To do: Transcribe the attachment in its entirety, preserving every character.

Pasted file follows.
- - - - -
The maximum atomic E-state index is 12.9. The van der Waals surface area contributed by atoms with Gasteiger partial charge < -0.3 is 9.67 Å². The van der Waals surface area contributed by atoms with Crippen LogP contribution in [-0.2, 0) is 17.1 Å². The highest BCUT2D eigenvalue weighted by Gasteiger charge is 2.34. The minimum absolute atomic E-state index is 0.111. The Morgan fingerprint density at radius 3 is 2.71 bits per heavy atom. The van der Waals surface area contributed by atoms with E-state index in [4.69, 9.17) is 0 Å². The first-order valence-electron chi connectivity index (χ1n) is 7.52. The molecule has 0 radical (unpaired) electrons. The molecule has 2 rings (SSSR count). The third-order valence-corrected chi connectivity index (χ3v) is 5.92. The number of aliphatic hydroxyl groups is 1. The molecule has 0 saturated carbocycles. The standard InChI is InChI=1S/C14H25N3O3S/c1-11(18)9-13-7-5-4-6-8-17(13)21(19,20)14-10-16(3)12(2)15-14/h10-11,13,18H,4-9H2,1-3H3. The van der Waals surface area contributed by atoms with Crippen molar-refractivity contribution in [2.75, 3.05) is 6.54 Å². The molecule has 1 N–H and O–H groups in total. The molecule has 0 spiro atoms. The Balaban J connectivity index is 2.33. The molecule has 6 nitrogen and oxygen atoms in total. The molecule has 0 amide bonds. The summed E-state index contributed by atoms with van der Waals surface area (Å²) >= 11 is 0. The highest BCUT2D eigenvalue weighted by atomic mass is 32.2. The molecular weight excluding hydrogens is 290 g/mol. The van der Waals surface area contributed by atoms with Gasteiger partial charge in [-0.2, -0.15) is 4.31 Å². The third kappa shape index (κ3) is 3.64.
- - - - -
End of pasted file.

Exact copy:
The maximum atomic E-state index is 12.9. The van der Waals surface area contributed by atoms with Gasteiger partial charge < -0.3 is 9.67 Å². The van der Waals surface area contributed by atoms with Crippen LogP contribution in [-0.2, 0) is 17.1 Å². The highest BCUT2D eigenvalue weighted by Gasteiger charge is 2.34. The minimum absolute atomic E-state index is 0.111. The Morgan fingerprint density at radius 3 is 2.71 bits per heavy atom. The van der Waals surface area contributed by atoms with E-state index in [4.69, 9.17) is 0 Å². The first-order valence-electron chi connectivity index (χ1n) is 7.52. The molecule has 0 radical (unpaired) electrons. The molecule has 2 rings (SSSR count). The third-order valence-corrected chi connectivity index (χ3v) is 5.92. The number of aliphatic hydroxyl groups is 1. The molecule has 0 saturated carbocycles. The standard InChI is InChI=1S/C14H25N3O3S/c1-11(18)9-13-7-5-4-6-8-17(13)21(19,20)14-10-16(3)12(2)15-14/h10-11,13,18H,4-9H2,1-3H3. The van der Waals surface area contributed by atoms with Crippen molar-refractivity contribution in [2.75, 3.05) is 6.54 Å². The molecule has 1 N–H and O–H groups in total. The molecule has 0 spiro atoms. The Balaban J connectivity index is 2.33. The molecule has 6 nitrogen and oxygen atoms in total. The molecule has 0 amide bonds. The summed E-state index contributed by atoms with van der Waals surface area (Å²) >= 11 is 0. The highest BCUT2D eigenvalue weighted by atomic mass is 32.2. The molecular weight excluding hydrogens is 290 g/mol. The van der Waals surface area contributed by atoms with Gasteiger partial charge in [-0.2, -0.15) is 4.31 Å². The third kappa shape index (κ3) is 3.64.